Campus Quiet: Who do you see more: above average boys or girls? Is it true that women seek help more than young men? Why or why not?

Kadison: I think the reason more women are seeking care is probably because women are more attuned to their feelings. There is less stigma. I don’t think the numbers are different – it’s just that men aren’t always smart enough to talk to anyone about it.

Campus Quiet: How do you work to help students find meaningful ways to establish their identity beyond grades and awards?

Kadison: That’s the challenge. It’s people figuring out who they are – we all have mistakes, we all make mistakes, and we all do things we wish we hadn’t done. The key really is getting to know yourself, figuring out how to accept yourself and doing the best you can. Out-focusing the students, re-balancing them to engage in their community. There is mounting evidence that as more students do something to help their community, such as working with high school kids or volunteering somewhere, those students are having far more satisfying college experiences than students who are totally up are self-focused. It creates an environment where that is really encouraged and rewarded.

Campus Quiet: Do you think our current academic culture allows children to learn how to make mistakes and fail safely?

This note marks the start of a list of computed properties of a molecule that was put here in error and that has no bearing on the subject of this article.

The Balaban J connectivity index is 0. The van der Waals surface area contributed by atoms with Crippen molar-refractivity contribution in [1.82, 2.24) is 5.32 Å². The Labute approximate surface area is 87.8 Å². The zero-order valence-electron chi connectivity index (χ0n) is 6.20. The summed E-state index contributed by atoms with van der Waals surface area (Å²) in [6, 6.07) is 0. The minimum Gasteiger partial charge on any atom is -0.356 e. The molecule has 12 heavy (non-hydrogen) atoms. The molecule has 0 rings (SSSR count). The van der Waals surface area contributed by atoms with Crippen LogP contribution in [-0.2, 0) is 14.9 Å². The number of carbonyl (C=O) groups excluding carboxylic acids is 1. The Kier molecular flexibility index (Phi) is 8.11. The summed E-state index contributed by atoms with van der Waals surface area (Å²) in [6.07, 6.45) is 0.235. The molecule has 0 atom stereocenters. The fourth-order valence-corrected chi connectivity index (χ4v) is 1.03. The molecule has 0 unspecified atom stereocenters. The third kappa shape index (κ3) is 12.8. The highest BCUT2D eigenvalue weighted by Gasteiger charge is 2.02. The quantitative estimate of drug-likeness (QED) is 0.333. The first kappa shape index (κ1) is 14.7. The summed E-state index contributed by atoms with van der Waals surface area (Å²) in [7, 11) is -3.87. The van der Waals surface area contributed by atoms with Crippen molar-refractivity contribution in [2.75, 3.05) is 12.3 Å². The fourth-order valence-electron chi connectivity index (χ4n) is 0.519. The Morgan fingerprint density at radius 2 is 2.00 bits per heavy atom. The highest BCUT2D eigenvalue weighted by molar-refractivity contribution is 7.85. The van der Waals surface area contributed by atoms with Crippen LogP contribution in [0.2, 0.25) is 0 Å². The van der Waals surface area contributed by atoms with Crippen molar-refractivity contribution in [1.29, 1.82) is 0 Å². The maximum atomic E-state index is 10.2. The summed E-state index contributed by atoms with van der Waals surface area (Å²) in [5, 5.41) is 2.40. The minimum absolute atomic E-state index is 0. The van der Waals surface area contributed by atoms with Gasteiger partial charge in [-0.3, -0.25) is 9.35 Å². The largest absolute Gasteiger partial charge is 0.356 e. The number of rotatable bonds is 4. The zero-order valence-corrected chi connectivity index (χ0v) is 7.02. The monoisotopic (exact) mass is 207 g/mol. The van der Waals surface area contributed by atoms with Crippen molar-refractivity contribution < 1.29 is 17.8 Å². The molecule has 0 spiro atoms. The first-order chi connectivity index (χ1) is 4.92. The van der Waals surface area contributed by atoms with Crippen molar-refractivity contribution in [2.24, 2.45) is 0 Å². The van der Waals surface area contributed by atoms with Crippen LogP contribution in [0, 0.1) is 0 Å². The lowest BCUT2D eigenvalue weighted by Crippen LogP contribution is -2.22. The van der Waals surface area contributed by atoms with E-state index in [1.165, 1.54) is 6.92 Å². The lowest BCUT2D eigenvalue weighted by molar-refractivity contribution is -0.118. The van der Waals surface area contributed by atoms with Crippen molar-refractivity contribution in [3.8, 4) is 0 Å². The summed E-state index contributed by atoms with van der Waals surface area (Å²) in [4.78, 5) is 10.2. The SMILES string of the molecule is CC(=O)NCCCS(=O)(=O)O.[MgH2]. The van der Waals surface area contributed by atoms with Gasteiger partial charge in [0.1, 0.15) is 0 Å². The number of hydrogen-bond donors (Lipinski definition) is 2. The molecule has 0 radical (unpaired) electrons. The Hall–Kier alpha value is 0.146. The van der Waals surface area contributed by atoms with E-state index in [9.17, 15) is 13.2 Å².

Kadison: Well, I think part of the process is really educating the whole community. It’s not just the students. We try to conduct outreach activities and offer consultations for faculty, staff and home staff. However, the reality is, if the culture in the lab is such that the professor is in the lab by 3am and expects everyone else to be there by 3am, that’s not a healthy message for students.

I think mental health advocacy groups are a good idea because students listen to other students more than other working adults. Having advocacy groups so students can hear that getting depressed in college is nothing to be ashamed of and that if you come and talk to someone about it, it’s very treatable.

Campus Quiet: Is an Ivy League Education Always the Best Path to Success?

Kadison: I think students can get a great education at any school. There are students who come here to Harvard and don’t get a great education because it’s a bad fit for them. Being around other bright people who are totally focused on their academics isn’t helping them learn how to create any kind of balance in their lives. This leads to disappointment.

Campus Quiet: So many students see straight A’s and other academic achievements as stepping stones that lead them to a good college, which leads them to a good grad school, then a good job, and finally a happy life. Does our society place too much value on this one path to happiness and prosperity?

Kadison: As far as students see grades as stepping stones, I think that’s true. There is some reality in there and it is also a problem. I think that’s to some extent because of college admissions people, that having a balanced life and being involved in your community is just as important as being academically successful. Do other things that you are passionate about.

Thanks to Maria Pascucci